Finally, I think that your concerns of component quality are unncessary. While they may not be as good as the components of other game companies like GMT or FFG, they are still very good in terms of art work and durability. You can take a look at the map and counters on VPG's website to look at the artwork and as for the durability, if you take care of the components (as you take similar care with other games), should last you quite a while.

Hope this helps in your decision. Great question also!


Lawrence Hung wrote:
Great review, David. This makes me more and more closer to buying it. I have been watching for it for quite a time but not been determined to make the decision because of VPG's physical components quality.

Quote:
The player then draws a card that has determines how many hexes the Soviets take (the player determines which hexes are taken). Depending on the level of Soviet Initiative, there are a number of rules that guide the player’s choices. For instance, at a certain level, a player must lose city, hexes have to be adjacent to each other, etc… and in addition if things get really bad, the player will have to do this phase twice.


One thing about the above mechanic. It appears to be guided randomness to me if the initiative system calls for a direct loss of a city suddenly without the Soviet units actually attacking it. I cannot internalize how does it happen historically. Any thought?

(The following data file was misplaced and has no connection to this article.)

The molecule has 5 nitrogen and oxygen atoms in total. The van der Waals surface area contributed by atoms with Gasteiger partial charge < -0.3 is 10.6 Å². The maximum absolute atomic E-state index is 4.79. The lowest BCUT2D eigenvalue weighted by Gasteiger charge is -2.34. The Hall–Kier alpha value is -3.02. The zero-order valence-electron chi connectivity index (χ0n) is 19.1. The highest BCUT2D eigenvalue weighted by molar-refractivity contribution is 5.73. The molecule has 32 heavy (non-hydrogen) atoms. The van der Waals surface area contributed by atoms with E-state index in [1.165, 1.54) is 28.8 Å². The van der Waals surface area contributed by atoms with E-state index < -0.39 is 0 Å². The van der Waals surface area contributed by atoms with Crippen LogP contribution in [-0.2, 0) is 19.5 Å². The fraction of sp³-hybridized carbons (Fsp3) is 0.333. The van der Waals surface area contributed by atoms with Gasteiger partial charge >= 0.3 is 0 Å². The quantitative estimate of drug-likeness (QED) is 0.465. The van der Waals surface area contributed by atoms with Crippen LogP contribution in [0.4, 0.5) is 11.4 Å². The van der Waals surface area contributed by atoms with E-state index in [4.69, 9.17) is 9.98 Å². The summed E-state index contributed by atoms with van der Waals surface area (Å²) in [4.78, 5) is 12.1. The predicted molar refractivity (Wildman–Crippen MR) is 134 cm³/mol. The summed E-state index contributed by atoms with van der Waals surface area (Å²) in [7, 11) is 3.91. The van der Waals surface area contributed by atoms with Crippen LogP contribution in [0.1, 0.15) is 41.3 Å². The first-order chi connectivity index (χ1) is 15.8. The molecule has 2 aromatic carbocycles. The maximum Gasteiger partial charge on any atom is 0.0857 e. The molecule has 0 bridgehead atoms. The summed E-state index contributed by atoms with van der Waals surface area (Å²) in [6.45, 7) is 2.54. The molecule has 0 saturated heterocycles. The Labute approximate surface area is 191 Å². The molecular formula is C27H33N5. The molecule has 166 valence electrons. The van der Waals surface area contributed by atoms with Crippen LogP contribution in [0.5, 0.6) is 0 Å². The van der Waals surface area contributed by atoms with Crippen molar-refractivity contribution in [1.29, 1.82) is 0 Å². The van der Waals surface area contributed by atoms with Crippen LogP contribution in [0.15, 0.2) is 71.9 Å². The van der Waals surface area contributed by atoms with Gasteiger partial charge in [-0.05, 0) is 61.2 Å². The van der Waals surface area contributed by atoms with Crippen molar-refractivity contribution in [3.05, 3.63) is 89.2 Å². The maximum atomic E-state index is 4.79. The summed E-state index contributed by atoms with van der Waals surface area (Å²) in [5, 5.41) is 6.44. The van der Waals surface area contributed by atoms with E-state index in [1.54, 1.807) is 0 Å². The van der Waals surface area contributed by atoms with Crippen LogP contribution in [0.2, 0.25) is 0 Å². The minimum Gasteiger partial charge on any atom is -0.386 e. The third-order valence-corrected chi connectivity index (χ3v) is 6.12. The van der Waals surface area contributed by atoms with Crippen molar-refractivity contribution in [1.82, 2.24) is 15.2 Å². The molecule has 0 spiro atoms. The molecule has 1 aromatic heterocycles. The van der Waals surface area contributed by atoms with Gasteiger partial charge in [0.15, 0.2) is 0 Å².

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Malcolm B
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Heading to the VPG site right now
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Thanks for the review David, I finally got to read the entire gameplay breakdown you did, and feel I got a pretty good sense of the gameplay. Definitely a game I'd like to check out - seems to fit in that "longer" category compared to some other titles that VPG has to offer. Most likley going to make it into my next order from them.

Thanks!
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Carl Paradis
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jholen wrote:
Thanks for the review David, I finally got to read the entire gameplay breakdown you did, and feel I got a pretty good sense of the gameplay. Definitely a game I'd like to check out - seems to fit in that "longer" category compared to some other titles that VPG has to offer. Most likley going to make it into my next order from them.

Thanks!


Yes, the game can last quite a bit of time. BUT if you are in a hurry, I made quite a lot of shorter scenarios that are included in the game (I mean, there is 5 scenarios, plus the campaign game!) This will allow for very quick play.